The mechanism of the phosphorus-nitrogen synergistic flame retardant is generally considered the combination of the condensed phase and gas phase. When the materials burn, the flame retardant decomposes into phosphoric acid and poly-phosphoric acid, which form a non-volatile layer of protective film on the surface of the materials, preventing the oxygen from feeding the flame. At the same time, flame retardants can potentially release ammonia, nitrogen, water vapor, and other non-flammable gases that dilute the combustible gas and reduce the surface temperature of the materials by absorbing heat, which in turn prevents the burning of materials.

Boride is an inorganic fire retardant that increases dehydration reactions and reduces the amount of volatile organic compounds. Boric acid/borax is non-toxic to humans and animals, and is not only a flame retardant, but can also be used as an insecticide (Wang et al. 2004; Baysal et al. 2007). Previous studies have reported that the multi-component complex of flame retardants usually performs better than a single flame retardant element, due to the different mechanisms between each component (Ozcifci et al. 2007). The multi-component complex of flame retardants has become more mainstream in the modern world, such as the American Wood Protection Association (AWPA) FR-2 flame retardants, Dricon flame retardants, and GUP-boric acid mixture (FRW) flame retardants.

At present, there are many studies on bamboo flame retardants, but there are few published results on the flame-retardant behavior of LBL. The goal of the present work was to determine the flame performance of the LBL treated with a compound flame retardant. Boric acid/borax, and monoammonium phosphate compounds in appropriate proportions are utilized as the flame retardant to impregnate bamboo strips and then glue them together to form the LBL. The combustion performance, thermal properties and the FRs distribution in the bamboo’s inner surface of the LBL were investigated.



Dimension bamboo strips

Four-year-old moso bamboo (Phyllostachys pubescens Mazel ex H. de Lebaie) culms were obtained from Xinchang, in the Zhejiang province of China. The moisture content of the culms was conditioned between 8% and 10% in a kiln. Samples of the bamboo strips with dimensions 2100 mm × 20 mm × 5.5 mm (length × width × thickness) were manufactured in a series of processes, such as splitting, planning, and sawing. The density of the bamboo strips was approximately 0.75 g/cmto 0.80 g/cm3.

Phenol formaldehyde

Phenol formaldehyde (PF) resin was purchased from Beijing Dynea Chemical Industry Co. Ltd. (Beijing, China). The solid content of PF resin is 47.5%, with the following performance index values: a pH of 10.5, and a viscosity (20 C) of 20 cps to 40 cps.

Flame retardant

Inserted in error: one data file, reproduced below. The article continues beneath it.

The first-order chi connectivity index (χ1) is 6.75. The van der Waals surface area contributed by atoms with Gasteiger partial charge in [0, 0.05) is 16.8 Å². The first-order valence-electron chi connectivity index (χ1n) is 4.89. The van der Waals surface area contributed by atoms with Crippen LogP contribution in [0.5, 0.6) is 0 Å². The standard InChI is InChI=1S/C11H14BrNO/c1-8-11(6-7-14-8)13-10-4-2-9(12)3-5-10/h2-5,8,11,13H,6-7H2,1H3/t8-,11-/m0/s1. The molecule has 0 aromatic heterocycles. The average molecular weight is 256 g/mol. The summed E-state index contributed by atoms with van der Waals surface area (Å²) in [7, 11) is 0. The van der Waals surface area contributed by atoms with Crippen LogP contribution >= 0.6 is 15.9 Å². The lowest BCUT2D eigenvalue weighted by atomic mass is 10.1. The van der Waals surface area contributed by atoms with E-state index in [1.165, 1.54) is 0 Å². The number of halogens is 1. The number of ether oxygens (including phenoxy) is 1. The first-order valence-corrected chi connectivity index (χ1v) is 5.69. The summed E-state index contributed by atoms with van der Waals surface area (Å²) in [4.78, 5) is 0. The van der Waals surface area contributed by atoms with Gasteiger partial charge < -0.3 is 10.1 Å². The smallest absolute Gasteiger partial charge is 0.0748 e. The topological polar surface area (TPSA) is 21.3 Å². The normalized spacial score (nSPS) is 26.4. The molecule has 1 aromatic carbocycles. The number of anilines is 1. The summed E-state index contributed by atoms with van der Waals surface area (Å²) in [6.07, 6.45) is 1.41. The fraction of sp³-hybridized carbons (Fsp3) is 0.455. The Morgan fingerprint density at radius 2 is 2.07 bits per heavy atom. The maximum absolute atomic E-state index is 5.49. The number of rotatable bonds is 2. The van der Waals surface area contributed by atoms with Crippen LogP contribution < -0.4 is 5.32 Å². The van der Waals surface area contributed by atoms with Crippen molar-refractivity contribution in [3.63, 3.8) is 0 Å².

The main components of the flame retardant (MAP-SBX) were purchased from Jinan Chemical Co. Ltd. (Jinan, China), which is a mixture of monoammonium phosphate (NH4H2PO4) and boric acid (H3BO3)/borax (Na2B4O7·10H2O) in a mass ratio of 7:3, the mixture of boric acid/borax (SBX) was composed of boric acid and borax in a mass ratio of 1:1. A commercial flame retardant (GUP), which mainly consists of guanidine polyphosphate and boride, was purchased from Guangzhou Beilin functional materials Co. Ltd. (Guangzhou, China) as a comparison. All of the agents used are commercially available industrial grade.


Retardancy treatment of bamboo strips

Aqueous solutions of the flame retardants were dissolved in water to a mass concentration of 20 % at room temperature. A 1% solution of triethanolamine (C6H15O3N) was added into the flame retardant liquid to enhance the permeation of the flame retardant liquid into the bamboo strips.

The flame retardant was impregnated into the bamboo strips using the vacuum-pressure method. The mass of the bamboo strips was measured before the impregnation. A vacuum of 0.08 MPa was applied and maintained for 30 minutes, then the flame retardant liquid was inhaled into the tank during the vacuum relief process. Afterwards, a constant pressure of 1.0 MPa was applied to the treatment tank for 2 hours. After the treatment, the bamboo samples were drained and weighted. Under the same saturation process, the weight percentage gain (WPG) of the control, MAP-SBX- and GUP-treated specimens, were 0%, 10.3%, and 10.1%, which were the same as the retention contents of 0 kg/m3, 74.32 kg/m3, and 73.61 kg/m3, respectively. The final moisture content of the bamboo samples was re-adjusted to 8% before performing the properties tests.

The weight percentage gain (WPG) (%, w/w) was calculated according to Eq. 1,

WPG (%) = [(Wt − Wu) · Wu] × 100 (1)

where Wu and Wt are the weights (g) of each bamboo samples before and after treatment, respectively, and N is the quality fraction of the flame retardant aqueous solution.

Preparation of the flame retardant LBL samples

The process of producing the LBL began with the treated bamboo strips being oven-dried at 60 °C for 8 h. After immersed in PF for 2 h and arranged in the longitudinal direction, the layered mats were placed at room temperature for 20 min. The layered mats were hot pressed on a pressing machine (Guosen Machinery Co. Ltd., Qingdao, China) with a hot press pressure of 3 MPa, a pressing time of 20 min, at a temperature of 130 C. Figure 1 illustrates the key process used to manufacture the LBL products.

Fig. 1. The key process used to produce LBL products; a: bamboo tube; b: bamboo strips; and

c: LBL samples

Cone calorimetric analysis